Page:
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Africa calls for climate finance tracker after donors fall short

LIBREVILLE, Oct 19 (Reuters) – African international locations need a new system to trace funding from rich nations which are failing to satisfy a $100-billion annual goal to assist the growing world deal with climate change, Africa’s lead climate negotiator stated.

The demand highlights tensions forward of the COP26 climate summit between the world’s 20 largest economies, that are behind 80% of greenhouse fuel emissions, and growing international locations which are bearing the brunt of the consequences of worldwide warming.

“If we prove that someone is responsible for something, it is his responsibility to pay for that,” stated Tanguy Gahouma, chair of the African Group of Negotiators at COP26, the United Nations climate summit in Glasgow, Scotland, which begins on Oct. 31.

In 2009, developed international locations agreed to boost $100 billion per yr by 2020 to assist the growing world take care of the fallout from a warming planet.

The newest obtainable estimates from the Organisation for Economic Co-operation and Development (OECD) present this funding hit $79.6 billion in 2019, simply 2% greater than in 2018. learn extra

The OECD information reveals Asian international locations on common obtained 43% of the climate finance in 2016-19, whereas Africa obtained 26%. Gahouma stated a extra detailed shared system was wanted that may preserve tabs on every nation’s contribution and the place it went on the bottom.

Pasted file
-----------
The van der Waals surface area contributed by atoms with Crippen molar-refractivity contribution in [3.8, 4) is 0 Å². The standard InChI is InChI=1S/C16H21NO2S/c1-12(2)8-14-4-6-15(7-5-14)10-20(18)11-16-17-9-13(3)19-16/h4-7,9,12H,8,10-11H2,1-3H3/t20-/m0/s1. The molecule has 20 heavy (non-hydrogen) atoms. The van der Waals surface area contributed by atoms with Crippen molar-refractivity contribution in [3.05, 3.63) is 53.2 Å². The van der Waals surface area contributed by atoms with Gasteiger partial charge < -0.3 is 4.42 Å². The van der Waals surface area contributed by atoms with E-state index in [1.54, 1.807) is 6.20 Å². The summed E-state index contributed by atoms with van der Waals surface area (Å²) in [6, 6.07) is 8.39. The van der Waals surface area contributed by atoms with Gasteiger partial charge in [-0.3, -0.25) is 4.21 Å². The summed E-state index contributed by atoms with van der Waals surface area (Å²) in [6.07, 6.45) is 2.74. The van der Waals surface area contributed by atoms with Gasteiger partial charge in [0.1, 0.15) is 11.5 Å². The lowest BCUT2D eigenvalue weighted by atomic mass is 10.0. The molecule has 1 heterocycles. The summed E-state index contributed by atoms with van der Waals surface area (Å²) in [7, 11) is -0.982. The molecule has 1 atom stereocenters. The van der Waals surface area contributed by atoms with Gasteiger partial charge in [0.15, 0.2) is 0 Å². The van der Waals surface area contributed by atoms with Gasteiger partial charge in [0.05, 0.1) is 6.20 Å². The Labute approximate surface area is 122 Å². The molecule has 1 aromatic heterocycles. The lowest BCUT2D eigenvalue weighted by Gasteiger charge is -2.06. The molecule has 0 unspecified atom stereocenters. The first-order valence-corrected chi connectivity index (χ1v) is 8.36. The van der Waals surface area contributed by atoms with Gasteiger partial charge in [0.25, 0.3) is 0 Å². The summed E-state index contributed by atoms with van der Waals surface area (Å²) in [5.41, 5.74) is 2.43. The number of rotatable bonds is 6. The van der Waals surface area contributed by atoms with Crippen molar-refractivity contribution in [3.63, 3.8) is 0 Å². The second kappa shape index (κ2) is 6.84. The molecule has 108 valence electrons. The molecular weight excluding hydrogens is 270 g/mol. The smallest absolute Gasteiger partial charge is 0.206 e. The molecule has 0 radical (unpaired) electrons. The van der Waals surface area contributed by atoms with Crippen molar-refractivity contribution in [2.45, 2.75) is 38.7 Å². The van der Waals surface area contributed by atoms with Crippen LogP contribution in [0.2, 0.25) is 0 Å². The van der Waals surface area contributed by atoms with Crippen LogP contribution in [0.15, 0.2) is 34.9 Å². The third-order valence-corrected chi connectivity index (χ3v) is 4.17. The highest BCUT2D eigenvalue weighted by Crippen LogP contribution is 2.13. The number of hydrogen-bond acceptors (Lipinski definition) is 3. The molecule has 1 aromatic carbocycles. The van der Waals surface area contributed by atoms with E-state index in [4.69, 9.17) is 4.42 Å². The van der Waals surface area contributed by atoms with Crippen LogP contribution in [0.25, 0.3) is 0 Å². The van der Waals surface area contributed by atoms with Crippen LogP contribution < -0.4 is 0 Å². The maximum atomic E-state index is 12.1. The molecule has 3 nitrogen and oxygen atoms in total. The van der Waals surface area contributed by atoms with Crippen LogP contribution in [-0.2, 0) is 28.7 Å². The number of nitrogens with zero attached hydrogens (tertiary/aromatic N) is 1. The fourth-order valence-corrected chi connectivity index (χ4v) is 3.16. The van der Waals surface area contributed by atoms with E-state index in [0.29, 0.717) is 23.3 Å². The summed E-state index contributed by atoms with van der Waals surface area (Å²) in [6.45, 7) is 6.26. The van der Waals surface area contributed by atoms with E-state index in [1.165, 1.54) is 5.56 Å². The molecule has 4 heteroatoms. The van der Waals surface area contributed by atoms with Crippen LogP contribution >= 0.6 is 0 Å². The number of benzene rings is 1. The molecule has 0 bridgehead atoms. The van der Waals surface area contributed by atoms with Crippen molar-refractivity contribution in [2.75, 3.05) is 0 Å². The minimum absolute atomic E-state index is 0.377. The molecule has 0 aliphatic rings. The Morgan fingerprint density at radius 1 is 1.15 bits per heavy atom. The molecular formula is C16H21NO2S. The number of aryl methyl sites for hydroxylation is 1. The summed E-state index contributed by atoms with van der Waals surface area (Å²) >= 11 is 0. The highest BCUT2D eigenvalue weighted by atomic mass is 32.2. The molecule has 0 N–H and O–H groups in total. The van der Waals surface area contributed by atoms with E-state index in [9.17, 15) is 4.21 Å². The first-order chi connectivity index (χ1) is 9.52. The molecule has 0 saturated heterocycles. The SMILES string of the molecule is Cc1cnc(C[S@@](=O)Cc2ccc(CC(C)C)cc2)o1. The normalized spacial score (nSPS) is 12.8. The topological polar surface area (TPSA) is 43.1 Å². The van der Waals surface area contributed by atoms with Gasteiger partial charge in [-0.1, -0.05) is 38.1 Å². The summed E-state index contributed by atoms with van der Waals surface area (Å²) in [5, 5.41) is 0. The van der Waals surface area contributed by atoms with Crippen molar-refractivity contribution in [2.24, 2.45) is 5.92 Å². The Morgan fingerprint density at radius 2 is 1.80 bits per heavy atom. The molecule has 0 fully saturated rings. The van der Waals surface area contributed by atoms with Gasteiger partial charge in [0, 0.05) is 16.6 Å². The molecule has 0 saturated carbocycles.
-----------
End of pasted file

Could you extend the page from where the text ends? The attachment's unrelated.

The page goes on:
“They say they achieved maybe 70% of the target, but we cannot see that,” Gahouma stated.

“We need to have a clear roadmap how they will put on the table the $100 billion per year, how we can track (it),” he stated in an interview on Thursday. “We don’t have time to lose and Africa is one of the most vulnerable regions of the world.”

Temperatures in Africa are rising at a sooner charge than the worldwide common, in line with the most recent U.N. climate report. It forecasts additional warming will result in extra excessive heatwaves, extreme coastal flooding and intense rainfall on the continent.

Even as rich nations miss the $100 billion goal, African international locations plan to push for this funding to be scaled up greater than tenfold by 2030. learn extra

“The $100 billion was a political commitment. It was not based on the real needs of developing countries to tackle climate change,” Gahouma stated.

World leaders and their representatives have just some days on the summit in Glasgow to attempt to dealer offers to chop emissions sooner and finance measures to adapt to climate pressures.

African international locations face an additional problem on the talks as a result of administrative hurdles to getting into Britain and to travelling through the coronavirus pandemic imply smaller than traditional delegations can attend, Gahouma stated.

“Limited delegations, with a very huge amount of work and limited time. This will be very challenging,” Gahouma stated.

Reporting by Alessandra Prentice; Editing by Aaron Ross and Janet Lawrence

A protester from the Climate Coalition demonstrates, with 100 hundred days to go before the start of the COP26 climate summit, in Parliament Square, London, Britain, July 23, 2021.  REUTERS/Peter Nicholls

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